$ eusm grantRole enterprise_role=my_role domain_name=OracleDefaultDomain realm_dn=dc=example,dc=com group_dn=cn=dyngroup,ou=groups,dc=example,dc=com ldap_host=$OUD_HOST ldap_port=1389 ldap_user_dn="cn=directory manager" ldap_user_password=$PWD
EUSException: There is no such group in directory

Enterprise Manager will also fail with this type of message, even though the group exists:

Configure Domain : OracleDefaultDomain - Errors
my_role - cn=dyngroup,ou=groups,dc=example,dc=com : EUSException: There is no such group in directory


OUD provides a nice feature to workaround this issue: Virtual Static Groups. You need to create a virtual static group that will appear as a static group to Enterprise User Security, but mirrors a dynamic group.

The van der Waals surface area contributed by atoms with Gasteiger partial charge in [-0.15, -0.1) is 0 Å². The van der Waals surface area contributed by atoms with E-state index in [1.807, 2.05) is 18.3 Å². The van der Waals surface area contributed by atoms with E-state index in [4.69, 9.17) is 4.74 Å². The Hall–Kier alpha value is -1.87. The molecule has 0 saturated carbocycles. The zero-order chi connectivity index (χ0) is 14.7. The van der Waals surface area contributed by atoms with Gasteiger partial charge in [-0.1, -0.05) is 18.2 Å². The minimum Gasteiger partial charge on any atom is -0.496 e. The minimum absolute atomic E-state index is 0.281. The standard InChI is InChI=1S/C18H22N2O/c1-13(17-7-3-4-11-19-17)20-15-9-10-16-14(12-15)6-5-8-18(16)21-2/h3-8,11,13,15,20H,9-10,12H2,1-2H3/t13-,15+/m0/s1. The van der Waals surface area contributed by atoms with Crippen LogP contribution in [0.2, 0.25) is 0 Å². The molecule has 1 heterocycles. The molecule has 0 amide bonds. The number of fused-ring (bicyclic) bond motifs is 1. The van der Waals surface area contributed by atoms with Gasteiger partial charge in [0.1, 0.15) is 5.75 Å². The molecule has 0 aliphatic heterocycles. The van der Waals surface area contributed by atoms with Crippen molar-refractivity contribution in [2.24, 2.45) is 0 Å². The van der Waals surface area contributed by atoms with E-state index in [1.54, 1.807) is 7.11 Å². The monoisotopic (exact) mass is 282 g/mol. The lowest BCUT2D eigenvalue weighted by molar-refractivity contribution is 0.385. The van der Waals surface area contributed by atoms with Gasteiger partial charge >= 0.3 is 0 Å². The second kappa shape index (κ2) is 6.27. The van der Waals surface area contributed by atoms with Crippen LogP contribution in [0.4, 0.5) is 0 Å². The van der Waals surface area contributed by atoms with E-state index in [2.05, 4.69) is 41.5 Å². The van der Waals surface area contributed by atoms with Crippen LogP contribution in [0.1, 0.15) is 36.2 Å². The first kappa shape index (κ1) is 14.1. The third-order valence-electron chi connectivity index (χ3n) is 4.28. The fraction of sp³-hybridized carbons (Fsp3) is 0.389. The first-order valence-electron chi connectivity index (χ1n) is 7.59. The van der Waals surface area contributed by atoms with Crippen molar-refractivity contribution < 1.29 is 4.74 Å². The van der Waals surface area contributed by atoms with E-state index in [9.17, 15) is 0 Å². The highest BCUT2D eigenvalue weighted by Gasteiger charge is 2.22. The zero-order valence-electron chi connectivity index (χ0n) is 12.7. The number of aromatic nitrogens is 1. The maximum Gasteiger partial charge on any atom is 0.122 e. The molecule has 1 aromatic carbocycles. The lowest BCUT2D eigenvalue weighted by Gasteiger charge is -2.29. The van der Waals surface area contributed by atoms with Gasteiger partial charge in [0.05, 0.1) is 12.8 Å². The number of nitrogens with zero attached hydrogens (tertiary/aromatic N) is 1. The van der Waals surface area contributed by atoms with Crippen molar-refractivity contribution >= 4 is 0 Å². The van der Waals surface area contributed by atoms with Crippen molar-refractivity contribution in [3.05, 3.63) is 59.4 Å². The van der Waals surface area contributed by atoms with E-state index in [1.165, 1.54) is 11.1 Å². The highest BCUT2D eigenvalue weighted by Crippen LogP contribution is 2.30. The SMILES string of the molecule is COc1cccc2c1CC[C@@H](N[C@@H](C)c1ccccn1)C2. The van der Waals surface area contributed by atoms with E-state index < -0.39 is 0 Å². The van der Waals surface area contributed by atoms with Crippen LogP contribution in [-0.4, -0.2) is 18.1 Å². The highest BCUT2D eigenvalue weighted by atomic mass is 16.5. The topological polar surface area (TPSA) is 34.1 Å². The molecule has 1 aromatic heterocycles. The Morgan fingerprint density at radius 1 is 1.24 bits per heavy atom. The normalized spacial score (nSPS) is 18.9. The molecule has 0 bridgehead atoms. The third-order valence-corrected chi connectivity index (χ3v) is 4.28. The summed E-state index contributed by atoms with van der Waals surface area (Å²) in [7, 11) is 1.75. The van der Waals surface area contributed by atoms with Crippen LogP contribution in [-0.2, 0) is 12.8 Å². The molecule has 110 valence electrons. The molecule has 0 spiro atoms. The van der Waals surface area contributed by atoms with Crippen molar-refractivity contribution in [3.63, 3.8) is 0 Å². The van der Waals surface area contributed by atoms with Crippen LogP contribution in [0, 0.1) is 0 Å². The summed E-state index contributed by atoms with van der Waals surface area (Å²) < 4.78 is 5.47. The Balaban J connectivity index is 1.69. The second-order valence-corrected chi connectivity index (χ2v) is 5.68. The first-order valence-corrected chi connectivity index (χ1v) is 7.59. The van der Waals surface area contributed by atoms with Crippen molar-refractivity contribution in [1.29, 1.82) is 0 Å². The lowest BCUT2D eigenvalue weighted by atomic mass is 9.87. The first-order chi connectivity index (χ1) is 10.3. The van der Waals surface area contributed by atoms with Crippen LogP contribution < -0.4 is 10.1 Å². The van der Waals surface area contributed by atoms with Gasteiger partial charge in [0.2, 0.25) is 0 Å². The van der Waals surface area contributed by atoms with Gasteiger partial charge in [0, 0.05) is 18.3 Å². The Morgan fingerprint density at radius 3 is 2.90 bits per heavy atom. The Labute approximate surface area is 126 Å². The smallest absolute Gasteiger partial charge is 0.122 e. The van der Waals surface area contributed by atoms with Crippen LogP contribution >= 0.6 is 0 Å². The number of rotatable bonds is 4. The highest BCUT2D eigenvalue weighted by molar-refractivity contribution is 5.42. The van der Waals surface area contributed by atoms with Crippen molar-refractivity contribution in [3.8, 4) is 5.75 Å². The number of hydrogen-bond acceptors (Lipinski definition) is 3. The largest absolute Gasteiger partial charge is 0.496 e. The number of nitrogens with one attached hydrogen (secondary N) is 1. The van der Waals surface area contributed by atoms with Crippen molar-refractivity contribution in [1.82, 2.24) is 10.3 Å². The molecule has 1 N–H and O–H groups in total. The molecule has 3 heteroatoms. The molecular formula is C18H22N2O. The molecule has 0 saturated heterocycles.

For instance, perform a ldapmodify with the following ldif to define a virtual static group for your group cn=dyngroup:

dn: cn=virtualstatic,ou=groups,dc=example,dc=com
cn: virtualstatic
ds-target-group-dn: cn=dyngroup,ou=groups,dc=example,dc=com
objectclass: groupofuniquenames
objectclass: ds-virtual-static-group
objectclass: top

You will then be able to use this group instead of the dynamic group in eusm or EM, and you can still benefit from the dynamicity of the original group:

$ eusm grantRole enterprise_role=my_role domain_name=OracleDefaultDomain realm_dn=dc=example,dc=com group_dn=cn=virtualstatic,ou=groups,dc=example,dc=com ldap_host=$OUD_HOST ldap_port=1389 ldap_user_dn="cn=directory manager" ldap_user_password=$PWD

How to use SSL authentication between the EUS database and OUD

During an EUS authentication, Oracle Database connects to OUD server using a simple bind over SSL. The username and the password are stored in the database wallet (default location is $ORACLE_BASE /admin/<ORACLE_SID>/wallet), and can be read using the mkstore command: